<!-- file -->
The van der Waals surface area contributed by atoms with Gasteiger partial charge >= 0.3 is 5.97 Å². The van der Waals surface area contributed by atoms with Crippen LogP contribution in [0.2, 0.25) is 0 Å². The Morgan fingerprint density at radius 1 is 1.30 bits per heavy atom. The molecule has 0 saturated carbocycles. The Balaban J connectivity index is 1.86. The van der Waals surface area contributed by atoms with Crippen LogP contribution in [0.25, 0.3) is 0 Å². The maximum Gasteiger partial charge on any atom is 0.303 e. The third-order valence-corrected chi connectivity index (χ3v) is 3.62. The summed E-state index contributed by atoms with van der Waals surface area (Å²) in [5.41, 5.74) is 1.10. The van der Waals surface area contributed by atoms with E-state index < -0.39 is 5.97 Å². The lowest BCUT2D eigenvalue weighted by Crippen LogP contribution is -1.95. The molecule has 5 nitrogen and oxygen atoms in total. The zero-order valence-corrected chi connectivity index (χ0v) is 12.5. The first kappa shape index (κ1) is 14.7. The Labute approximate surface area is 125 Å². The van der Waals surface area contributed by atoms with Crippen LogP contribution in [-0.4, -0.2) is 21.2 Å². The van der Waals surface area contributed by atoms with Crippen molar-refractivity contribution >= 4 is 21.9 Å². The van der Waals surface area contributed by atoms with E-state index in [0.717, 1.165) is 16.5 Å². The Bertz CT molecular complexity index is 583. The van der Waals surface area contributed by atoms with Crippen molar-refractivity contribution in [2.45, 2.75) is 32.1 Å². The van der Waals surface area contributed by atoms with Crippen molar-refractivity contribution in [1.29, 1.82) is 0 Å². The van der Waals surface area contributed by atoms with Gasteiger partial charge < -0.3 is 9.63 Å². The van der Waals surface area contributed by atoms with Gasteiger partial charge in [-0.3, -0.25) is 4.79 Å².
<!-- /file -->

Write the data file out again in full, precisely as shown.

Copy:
The van der Waals surface area contributed by atoms with Gasteiger partial charge >= 0.3 is 5.97 Å². The van der Waals surface area contributed by atoms with Crippen LogP contribution in [0.2, 0.25) is 0 Å². The Morgan fingerprint density at radius 1 is 1.30 bits per heavy atom. The molecule has 0 saturated carbocycles. The Balaban J connectivity index is 1.86. The van der Waals surface area contributed by atoms with Crippen LogP contribution in [0.25, 0.3) is 0 Å². The maximum Gasteiger partial charge on any atom is 0.303 e. The third-order valence-corrected chi connectivity index (χ3v) is 3.62. The summed E-state index contributed by atoms with van der Waals surface area (Å²) in [5.41, 5.74) is 1.10. The van der Waals surface area contributed by atoms with E-state index < -0.39 is 5.97 Å². The lowest BCUT2D eigenvalue weighted by Crippen LogP contribution is -1.95. The molecule has 5 nitrogen and oxygen atoms in total. The zero-order valence-corrected chi connectivity index (χ0v) is 12.5. The first kappa shape index (κ1) is 14.7. The Labute approximate surface area is 125 Å². The van der Waals surface area contributed by atoms with Crippen LogP contribution in [-0.4, -0.2) is 21.2 Å². The van der Waals surface area contributed by atoms with Crippen molar-refractivity contribution >= 4 is 21.9 Å². The van der Waals surface area contributed by atoms with E-state index in [0.717, 1.165) is 16.5 Å². The Bertz CT molecular complexity index is 583. The van der Waals surface area contributed by atoms with Crippen molar-refractivity contribution in [2.45, 2.75) is 32.1 Å². The van der Waals surface area contributed by atoms with Crippen molar-refractivity contribution in [1.29, 1.82) is 0 Å². The van der Waals surface area contributed by atoms with Gasteiger partial charge < -0.3 is 9.63 Å². The van der Waals surface area contributed by atoms with Gasteiger partial charge in [-0.3, -0.25) is 4.79 Å².